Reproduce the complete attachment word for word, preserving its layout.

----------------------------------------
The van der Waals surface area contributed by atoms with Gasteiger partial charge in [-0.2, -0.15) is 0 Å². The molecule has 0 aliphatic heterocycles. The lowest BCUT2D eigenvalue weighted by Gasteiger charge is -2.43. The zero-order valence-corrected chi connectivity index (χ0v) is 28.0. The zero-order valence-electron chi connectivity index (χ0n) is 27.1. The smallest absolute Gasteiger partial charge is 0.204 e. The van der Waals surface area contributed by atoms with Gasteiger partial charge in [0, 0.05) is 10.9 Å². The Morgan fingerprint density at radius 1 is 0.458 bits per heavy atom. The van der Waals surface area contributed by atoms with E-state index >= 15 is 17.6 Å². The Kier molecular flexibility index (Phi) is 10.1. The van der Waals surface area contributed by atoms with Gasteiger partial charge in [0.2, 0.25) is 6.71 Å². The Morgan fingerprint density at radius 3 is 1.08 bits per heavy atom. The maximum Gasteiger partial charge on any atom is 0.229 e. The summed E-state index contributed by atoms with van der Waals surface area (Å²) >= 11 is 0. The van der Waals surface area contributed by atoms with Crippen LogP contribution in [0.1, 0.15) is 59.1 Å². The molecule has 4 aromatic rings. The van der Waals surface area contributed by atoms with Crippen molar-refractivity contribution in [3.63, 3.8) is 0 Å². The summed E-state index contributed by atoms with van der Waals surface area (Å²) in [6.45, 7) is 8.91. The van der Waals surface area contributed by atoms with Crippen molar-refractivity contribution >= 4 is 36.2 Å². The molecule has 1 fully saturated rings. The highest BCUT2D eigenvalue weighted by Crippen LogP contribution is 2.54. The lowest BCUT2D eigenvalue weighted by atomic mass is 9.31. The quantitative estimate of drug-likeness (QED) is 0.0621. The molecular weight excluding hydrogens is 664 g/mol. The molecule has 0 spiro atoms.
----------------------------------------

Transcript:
The van der Waals surface area contributed by atoms with Gasteiger partial charge in [-0.2, -0.15) is 0 Å². The molecule has 0 aliphatic heterocycles. The lowest BCUT2D eigenvalue weighted by Gasteiger charge is -2.43. The zero-order valence-corrected chi connectivity index (χ0v) is 28.0. The zero-order valence-electron chi connectivity index (χ0n) is 27.1. The smallest absolute Gasteiger partial charge is 0.204 e. The van der Waals surface area contributed by atoms with Gasteiger partial charge in [0, 0.05) is 10.9 Å². The Morgan fingerprint density at radius 1 is 0.458 bits per heavy atom. The van der Waals surface area contributed by atoms with E-state index >= 15 is 17.6 Å². The Kier molecular flexibility index (Phi) is 10.1. The van der Waals surface area contributed by atoms with Gasteiger partial charge in [0.2, 0.25) is 6.71 Å². The Morgan fingerprint density at radius 3 is 1.08 bits per heavy atom. The maximum Gasteiger partial charge on any atom is 0.229 e. The summed E-state index contributed by atoms with van der Waals surface area (Å²) >= 11 is 0. The van der Waals surface area contributed by atoms with Crippen LogP contribution in [0.1, 0.15) is 59.1 Å². The molecule has 4 aromatic rings. The van der Waals surface area contributed by atoms with Crippen molar-refractivity contribution in [3.63, 3.8) is 0 Å². The summed E-state index contributed by atoms with van der Waals surface area (Å²) in [6.45, 7) is 8.91. The van der Waals surface area contributed by atoms with Crippen molar-refractivity contribution >= 4 is 36.2 Å². The molecule has 1 fully saturated rings. The highest BCUT2D eigenvalue weighted by Crippen LogP contribution is 2.54. The lowest BCUT2D eigenvalue weighted by atomic mass is 9.31. The quantitative estimate of drug-likeness (QED) is 0.0621. The molecular weight excluding hydrogens is 664 g/mol. The molecule has 0 spiro atoms.